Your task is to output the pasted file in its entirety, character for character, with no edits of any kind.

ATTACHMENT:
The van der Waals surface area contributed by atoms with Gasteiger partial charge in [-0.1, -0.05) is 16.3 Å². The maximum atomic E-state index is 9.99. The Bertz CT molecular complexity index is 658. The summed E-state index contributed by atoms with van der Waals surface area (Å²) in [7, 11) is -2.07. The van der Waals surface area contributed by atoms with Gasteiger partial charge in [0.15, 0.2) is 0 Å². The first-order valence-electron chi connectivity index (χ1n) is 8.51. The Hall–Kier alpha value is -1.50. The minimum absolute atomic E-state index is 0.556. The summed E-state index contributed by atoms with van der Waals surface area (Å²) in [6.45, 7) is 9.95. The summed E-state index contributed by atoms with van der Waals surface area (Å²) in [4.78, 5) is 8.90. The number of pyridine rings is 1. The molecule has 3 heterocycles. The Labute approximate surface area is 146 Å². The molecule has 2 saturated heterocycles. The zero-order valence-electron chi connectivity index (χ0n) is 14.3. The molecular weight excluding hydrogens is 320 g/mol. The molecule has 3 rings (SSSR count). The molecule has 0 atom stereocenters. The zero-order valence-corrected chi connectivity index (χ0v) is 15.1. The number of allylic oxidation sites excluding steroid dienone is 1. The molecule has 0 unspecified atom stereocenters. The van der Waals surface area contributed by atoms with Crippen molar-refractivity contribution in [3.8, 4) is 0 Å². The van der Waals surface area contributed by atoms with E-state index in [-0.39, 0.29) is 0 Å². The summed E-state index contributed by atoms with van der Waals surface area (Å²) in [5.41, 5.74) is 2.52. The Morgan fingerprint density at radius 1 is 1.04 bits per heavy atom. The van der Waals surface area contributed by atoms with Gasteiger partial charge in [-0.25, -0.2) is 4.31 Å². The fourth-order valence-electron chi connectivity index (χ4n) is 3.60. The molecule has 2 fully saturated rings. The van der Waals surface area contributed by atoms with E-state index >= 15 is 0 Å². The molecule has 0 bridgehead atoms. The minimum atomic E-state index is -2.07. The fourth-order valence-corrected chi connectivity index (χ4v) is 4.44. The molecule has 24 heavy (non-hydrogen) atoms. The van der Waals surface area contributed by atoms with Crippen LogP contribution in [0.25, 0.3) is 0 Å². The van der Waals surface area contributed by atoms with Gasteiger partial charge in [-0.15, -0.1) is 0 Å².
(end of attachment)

The van der Waals surface area contributed by atoms with Gasteiger partial charge in [-0.1, -0.05) is 16.3 Å². The maximum atomic E-state index is 9.99. The Bertz CT molecular complexity index is 658. The summed E-state index contributed by atoms with van der Waals surface area (Å²) in [7, 11) is -2.07. The van der Waals surface area contributed by atoms with Gasteiger partial charge in [0.15, 0.2) is 0 Å². The first-order valence-electron chi connectivity index (χ1n) is 8.51. The Hall–Kier alpha value is -1.50. The minimum absolute atomic E-state index is 0.556. The summed E-state index contributed by atoms with van der Waals surface area (Å²) in [6.45, 7) is 9.95. The summed E-state index contributed by atoms with van der Waals surface area (Å²) in [4.78, 5) is 8.90. The number of pyridine rings is 1. The molecule has 3 heterocycles. The Labute approximate surface area is 146 Å². The molecule has 2 saturated heterocycles. The zero-order valence-electron chi connectivity index (χ0n) is 14.3. The molecular weight excluding hydrogens is 320 g/mol. The molecule has 3 rings (SSSR count). The molecule has 0 atom stereocenters. The zero-order valence-corrected chi connectivity index (χ0v) is 15.1. The number of allylic oxidation sites excluding steroid dienone is 1. The molecule has 0 unspecified atom stereocenters. The van der Waals surface area contributed by atoms with Crippen molar-refractivity contribution in [3.8, 4) is 0 Å². The van der Waals surface area contributed by atoms with E-state index in [-0.39, 0.29) is 0 Å². The summed E-state index contributed by atoms with van der Waals surface area (Å²) in [5.41, 5.74) is 2.52. The Morgan fingerprint density at radius 1 is 1.04 bits per heavy atom. The van der Waals surface area contributed by atoms with Gasteiger partial charge in [-0.25, -0.2) is 4.31 Å². The fourth-order valence-electron chi connectivity index (χ4n) is 3.60. The molecule has 2 fully saturated rings. The van der Waals surface area contributed by atoms with E-state index >= 15 is 0 Å². The molecule has 0 bridgehead atoms. The minimum atomic E-state index is -2.07. The fourth-order valence-corrected chi connectivity index (χ4v) is 4.44. The molecule has 24 heavy (non-hydrogen) atoms. The van der Waals surface area contributed by atoms with Crippen LogP contribution in [0.25, 0.3) is 0 Å². The van der Waals surface area contributed by atoms with Gasteiger partial charge in [-0.15, -0.1) is 0 Å².